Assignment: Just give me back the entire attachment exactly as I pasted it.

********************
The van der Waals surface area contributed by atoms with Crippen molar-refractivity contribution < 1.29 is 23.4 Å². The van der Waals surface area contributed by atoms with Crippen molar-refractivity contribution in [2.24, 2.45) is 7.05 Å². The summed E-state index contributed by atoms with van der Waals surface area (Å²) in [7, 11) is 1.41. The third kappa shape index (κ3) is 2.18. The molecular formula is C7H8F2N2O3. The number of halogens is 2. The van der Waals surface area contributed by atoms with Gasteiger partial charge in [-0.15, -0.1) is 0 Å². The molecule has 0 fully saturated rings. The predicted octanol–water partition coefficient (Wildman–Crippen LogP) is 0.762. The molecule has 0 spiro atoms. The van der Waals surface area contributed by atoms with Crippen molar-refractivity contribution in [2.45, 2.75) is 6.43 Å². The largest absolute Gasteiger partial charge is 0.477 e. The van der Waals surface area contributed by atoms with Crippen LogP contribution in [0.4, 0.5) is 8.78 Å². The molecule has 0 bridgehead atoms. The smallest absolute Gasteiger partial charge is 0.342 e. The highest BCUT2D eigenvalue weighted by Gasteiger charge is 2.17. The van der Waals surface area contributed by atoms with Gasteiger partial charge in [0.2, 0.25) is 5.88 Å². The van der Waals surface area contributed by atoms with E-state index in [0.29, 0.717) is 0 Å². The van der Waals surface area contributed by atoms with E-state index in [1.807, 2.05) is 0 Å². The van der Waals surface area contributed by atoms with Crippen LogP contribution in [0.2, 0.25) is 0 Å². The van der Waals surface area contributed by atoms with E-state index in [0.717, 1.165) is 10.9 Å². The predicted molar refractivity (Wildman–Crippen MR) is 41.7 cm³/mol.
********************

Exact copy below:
The van der Waals surface area contributed by atoms with Crippen molar-refractivity contribution < 1.29 is 23.4 Å². The van der Waals surface area contributed by atoms with Crippen molar-refractivity contribution in [2.24, 2.45) is 7.05 Å². The summed E-state index contributed by atoms with van der Waals surface area (Å²) in [7, 11) is 1.41. The third kappa shape index (κ3) is 2.18. The molecular formula is C7H8F2N2O3. The number of halogens is 2. The van der Waals surface area contributed by atoms with Gasteiger partial charge in [-0.15, -0.1) is 0 Å². The molecule has 0 fully saturated rings. The predicted octanol–water partition coefficient (Wildman–Crippen LogP) is 0.762. The molecule has 0 spiro atoms. The van der Waals surface area contributed by atoms with Crippen molar-refractivity contribution in [2.45, 2.75) is 6.43 Å². The largest absolute Gasteiger partial charge is 0.477 e. The van der Waals surface area contributed by atoms with Crippen LogP contribution in [0.4, 0.5) is 8.78 Å². The molecule has 0 bridgehead atoms. The smallest absolute Gasteiger partial charge is 0.342 e. The highest BCUT2D eigenvalue weighted by Gasteiger charge is 2.17. The van der Waals surface area contributed by atoms with Gasteiger partial charge in [0.2, 0.25) is 5.88 Å². The van der Waals surface area contributed by atoms with E-state index in [0.29, 0.717) is 0 Å². The van der Waals surface area contributed by atoms with E-state index in [1.807, 2.05) is 0 Å². The van der Waals surface area contributed by atoms with Crippen LogP contribution in [0.2, 0.25) is 0 Å². The van der Waals surface area contributed by atoms with E-state index in [0.717, 1.165) is 10.9 Å². The predicted molar refractivity (Wildman–Crippen MR) is 41.7 cm³/mol.